patronage growth in the West Midlands with commercial passenger numbers rising 1.3% in the six months to June. AU GUST A IR Q UA LI TY

HARROGATE EN-ROUTE TO ‘LOW EMISSION BUS TOWN’ Transdev Blazefield began operating a new fleet of eight electric buses on the bulk of Harrogate’s local bus network in August with the ambition of creating ‘Britain’s first low emission bus town’. The vehicles were the first fully electric Volvo 7900s to enter service in the UK. Their purchase was made possible with part funding from a £2.25m grant from the government’s Low Emission Bus Scheme. Launching the scheme at an event for local stakeholders,

and West Belfast (G1) and the city centre to the Titanic Quarter (G2). Both routes feature extensive priority measures and off-bus ticketing. Glider is operated by a fleet of 30 Exqui.City “trambuses”, supplied by Van Hool. These 18-metre articulated diesel-electric hybrid vehicles combine the flexibility of the bus with the efficiency and passenger appeal of light rail, with a capacity of 106 passengers. The Glider vehicles are fitted with three double doors for quick and safe boarding and alighting. They also feature on-board information screens providing real time journey information and audio visual next stop and destination announcements, free on-board Wi-Fi and USB charging facilities. In October, Translink, Northern Ireland’s public transport provider, released early passenger figures showing around 30,000 more passengers every week were now

buses minister Nusrat Ghani said: “Further uptake in zero emission buses such as these are vital in improving air quality. Buses are not the problem, but they are part of the solution to improving air quality, and Harrogate are leading the way by aiming to be the first low emission bus town in the UK and that deserves a round of applause.” She added: “These vehicles are an integral part of our plans to improve the air that we breathe and I look forward to seeing their rollout in further towns and cities across the country.” S EPTEM B ER BUS RAPI D TRANSIT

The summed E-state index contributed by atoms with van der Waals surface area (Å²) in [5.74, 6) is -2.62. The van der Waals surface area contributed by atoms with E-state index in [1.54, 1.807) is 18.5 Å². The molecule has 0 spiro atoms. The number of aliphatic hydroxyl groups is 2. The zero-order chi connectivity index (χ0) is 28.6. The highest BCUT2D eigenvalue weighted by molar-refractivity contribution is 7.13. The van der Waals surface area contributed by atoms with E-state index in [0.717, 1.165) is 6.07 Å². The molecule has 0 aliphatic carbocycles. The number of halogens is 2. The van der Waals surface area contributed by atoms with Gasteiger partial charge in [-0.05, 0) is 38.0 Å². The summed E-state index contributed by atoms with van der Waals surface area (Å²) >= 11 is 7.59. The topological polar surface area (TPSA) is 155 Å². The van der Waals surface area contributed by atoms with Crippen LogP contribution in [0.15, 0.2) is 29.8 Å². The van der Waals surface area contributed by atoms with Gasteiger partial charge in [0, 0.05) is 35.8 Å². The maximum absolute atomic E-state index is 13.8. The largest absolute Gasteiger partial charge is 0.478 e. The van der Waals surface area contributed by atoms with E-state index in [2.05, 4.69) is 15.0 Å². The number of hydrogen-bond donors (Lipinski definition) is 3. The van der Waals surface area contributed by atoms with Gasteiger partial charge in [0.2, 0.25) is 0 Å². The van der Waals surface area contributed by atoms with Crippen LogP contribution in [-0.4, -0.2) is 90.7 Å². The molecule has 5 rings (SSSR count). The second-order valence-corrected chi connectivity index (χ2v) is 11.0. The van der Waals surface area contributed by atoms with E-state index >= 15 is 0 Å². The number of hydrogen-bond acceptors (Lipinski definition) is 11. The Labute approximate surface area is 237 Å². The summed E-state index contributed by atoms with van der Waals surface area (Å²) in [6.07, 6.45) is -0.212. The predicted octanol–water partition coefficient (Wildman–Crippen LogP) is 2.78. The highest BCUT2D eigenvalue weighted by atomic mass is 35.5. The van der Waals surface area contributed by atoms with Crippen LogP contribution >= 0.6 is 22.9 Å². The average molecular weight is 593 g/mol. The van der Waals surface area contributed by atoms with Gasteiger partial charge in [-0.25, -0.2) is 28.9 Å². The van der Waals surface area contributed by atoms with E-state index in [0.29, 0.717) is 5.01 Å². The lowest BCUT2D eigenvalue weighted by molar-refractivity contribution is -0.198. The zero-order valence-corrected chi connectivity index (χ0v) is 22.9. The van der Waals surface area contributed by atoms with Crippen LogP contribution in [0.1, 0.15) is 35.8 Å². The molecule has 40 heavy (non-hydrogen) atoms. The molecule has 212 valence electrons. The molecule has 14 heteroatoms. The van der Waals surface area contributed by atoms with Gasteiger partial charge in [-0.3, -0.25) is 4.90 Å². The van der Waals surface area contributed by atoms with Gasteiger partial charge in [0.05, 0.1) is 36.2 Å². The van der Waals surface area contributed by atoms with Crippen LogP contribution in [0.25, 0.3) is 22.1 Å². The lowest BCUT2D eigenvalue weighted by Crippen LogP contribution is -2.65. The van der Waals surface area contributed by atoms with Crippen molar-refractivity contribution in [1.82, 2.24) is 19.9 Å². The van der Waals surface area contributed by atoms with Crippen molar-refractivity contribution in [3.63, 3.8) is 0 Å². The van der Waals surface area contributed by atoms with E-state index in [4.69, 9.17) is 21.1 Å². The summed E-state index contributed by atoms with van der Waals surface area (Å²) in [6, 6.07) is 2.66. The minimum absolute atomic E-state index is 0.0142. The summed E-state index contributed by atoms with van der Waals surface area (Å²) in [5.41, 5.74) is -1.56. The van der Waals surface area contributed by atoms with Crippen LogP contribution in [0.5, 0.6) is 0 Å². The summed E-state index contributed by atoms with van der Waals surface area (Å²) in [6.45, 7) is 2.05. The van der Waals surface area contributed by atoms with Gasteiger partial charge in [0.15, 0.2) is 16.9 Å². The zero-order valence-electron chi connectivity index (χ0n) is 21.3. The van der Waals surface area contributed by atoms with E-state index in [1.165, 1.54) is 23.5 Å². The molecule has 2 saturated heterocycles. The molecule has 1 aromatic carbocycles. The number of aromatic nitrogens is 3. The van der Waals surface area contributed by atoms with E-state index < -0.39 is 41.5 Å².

FLAGSHIP GLIDER ROUTE ARRIVES IN BELFAST Belfast’s £90m Glider service began operating on September 3 on cross-city routes between East

making Glider their first choice for travel - an increase of over 17%. “We are very pleased with the initial response from the public to Glider, we have had much positive feedback, both in terms of the look and feel of the vehicles, but also in terms of the opportunity for people to connect across the city,” said Chris Conway, Translink’s chief executive. O CTO BER STRATEGY

BE POSITIVE, SOUTER TELLS TRANSPORT PROVIDERS Sir Brian Souter urged his bus industry colleagues to be positive about the future in October, declaring that “these companies will come back into fashion”. Addressing the CPT Scottish Conference in Ayrshire, the Stagecoach chairman outlined three major challenges to the


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future of the bus industry: internet sales, home working and digital disruptors like Uber. But he urged his transport industry colleagues to be bold and expand their businesses. “Honestly, I know you think I’m nuts, but this is a great time for expansion,” he told delegates. Souter predicted that investors will eventually rediscover the value of transport groups like Stagecoach, and he contrasted the “gentle decline” that has returned to the transport sector with plummeting sales of newspapers. “We don’t have a problem of that scale as an industry ... There is everything to play for here,” he said. “These are fantastic businesses and we need to rewrite the story as far as these quoted companies are concerned.”